“Well, this is attempted murder in my mind because it is pushing people to the brink of survival,” LePage said. “And the reason that I think that’s important is you’ve got to express as harshly as you can in order for some people to get it.” 

In response to the governor’s comments, Mike Tipping tweeted, “We should all strive to be someone that authoritarians would jail if they could.” He also noted that LePage once again failed to get the state’s current minimum pay right. It’s $7.50, not $7.65 per hour.

The governor also saved some venom for the media.

“And the First Amendment is almost an embarrassment now because the media has become so lopsided, so biased,” he said. “And today I had a press conference and I told them, I have zero respect for the media. Zero respect. I like ’em as individuals, but as their profession, I think that they’re killing America … because they only report one side of the equation and if they can go after somebody, they do. They love to kill with words.”

The First Amendment of the Constitution, adopted in 1791, states that “Congress shall make no law … abridging the freedom of speech, or of the press.…” The governor went on to call members of the media “a bunch of idiots,” stating that “as soon as they go out of business, the sooner we can put our country back together.” 

“There are two professions that are the two lowest in Maine, a journalist and a politician,” the governor said. 

LePage also decried the partisanship and polarization of American politics and questioned whether the Constitution needs to be amended. 

“The problem is, our government and our systems are so gridlocked, both from Washington down into the states,” the governor told WGAN. “And I’ve talked to several governors this past week ... on different issues and they’re all saying the same thing — that there’s no such thing as governing from the middle anymore. It’s extremes on both ends.… And unless we get back to it, our Constitution is going to have to be changed because we just won’t be able to function.”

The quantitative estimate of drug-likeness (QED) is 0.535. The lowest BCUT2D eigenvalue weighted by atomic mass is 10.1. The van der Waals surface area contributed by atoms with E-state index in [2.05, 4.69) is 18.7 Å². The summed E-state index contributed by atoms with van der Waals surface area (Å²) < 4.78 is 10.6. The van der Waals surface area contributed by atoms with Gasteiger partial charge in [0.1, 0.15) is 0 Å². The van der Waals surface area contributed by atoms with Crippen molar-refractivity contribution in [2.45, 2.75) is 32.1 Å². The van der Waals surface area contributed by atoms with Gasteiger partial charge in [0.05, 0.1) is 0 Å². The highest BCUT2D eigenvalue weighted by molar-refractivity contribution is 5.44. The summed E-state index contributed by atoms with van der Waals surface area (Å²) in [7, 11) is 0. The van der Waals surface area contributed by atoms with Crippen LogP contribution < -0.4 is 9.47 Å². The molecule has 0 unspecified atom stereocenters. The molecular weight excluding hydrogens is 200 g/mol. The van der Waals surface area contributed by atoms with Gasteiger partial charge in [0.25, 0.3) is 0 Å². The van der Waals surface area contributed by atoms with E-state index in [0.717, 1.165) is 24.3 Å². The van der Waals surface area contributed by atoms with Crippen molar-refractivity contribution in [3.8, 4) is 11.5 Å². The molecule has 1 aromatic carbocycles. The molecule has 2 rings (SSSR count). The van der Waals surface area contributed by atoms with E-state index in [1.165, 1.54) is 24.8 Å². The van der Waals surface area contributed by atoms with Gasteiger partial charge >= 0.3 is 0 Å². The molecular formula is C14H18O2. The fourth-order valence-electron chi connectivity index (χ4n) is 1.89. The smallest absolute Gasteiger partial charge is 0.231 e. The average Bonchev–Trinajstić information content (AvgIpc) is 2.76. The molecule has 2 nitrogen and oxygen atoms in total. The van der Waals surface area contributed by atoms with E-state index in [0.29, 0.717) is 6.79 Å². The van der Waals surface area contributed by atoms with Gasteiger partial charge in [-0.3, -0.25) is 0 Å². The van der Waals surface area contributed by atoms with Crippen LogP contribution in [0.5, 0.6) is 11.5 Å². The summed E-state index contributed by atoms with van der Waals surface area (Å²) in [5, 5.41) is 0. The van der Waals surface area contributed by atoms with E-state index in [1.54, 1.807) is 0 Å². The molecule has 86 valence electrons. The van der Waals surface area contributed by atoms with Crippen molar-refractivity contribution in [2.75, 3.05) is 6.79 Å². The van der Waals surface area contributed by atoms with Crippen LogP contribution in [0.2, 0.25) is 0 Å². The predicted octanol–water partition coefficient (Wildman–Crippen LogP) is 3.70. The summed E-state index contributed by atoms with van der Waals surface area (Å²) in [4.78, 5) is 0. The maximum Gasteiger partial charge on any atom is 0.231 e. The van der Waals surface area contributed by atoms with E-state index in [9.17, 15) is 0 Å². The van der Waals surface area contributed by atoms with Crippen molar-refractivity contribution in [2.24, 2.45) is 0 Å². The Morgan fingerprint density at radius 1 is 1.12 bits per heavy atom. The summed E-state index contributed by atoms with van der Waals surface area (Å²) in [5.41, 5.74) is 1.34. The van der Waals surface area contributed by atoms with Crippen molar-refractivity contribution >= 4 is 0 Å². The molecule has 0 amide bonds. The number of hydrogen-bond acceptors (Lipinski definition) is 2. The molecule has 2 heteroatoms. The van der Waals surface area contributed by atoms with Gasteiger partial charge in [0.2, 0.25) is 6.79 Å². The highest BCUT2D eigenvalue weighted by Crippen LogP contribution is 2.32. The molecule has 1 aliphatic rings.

He added that Democratic presidential candidate Hillary Clinton “belongs in jail.” On Tuesday, the governor went on WVOM again to decry the election system, arguing that because Maine doesn’t require photo IDs to vote, “people from the cemetery” and undocumented immigrants will be voting. 

“And so until we do that,” said LePage, who has won two elections in Maine, “I don’t think that the elections in the state of Maine or in the United States are legitimate.”

In a statement, the ACLU of Maine noted that Maine law already requires election clerks to check voter rolls against death certificates and other records. The group cited an investigation by Loyola Law School professor Justin Levitt, which found only 31 credible allegations of voters pretending to be someone else at the polls, out of 1 billion votes cast between 2000 and 2014 in the United States. 

“Given that voter ID laws supposedly target a type of crime that isn’t actually being committed, and disenfranchise a whole lot of qualified poor and minority voters in the process, there can be no justification for them,” wrote the ACLU. “That’s why the Maine Legislature has rejected repeated attempts to put such discriminatory laws in place in Maine.”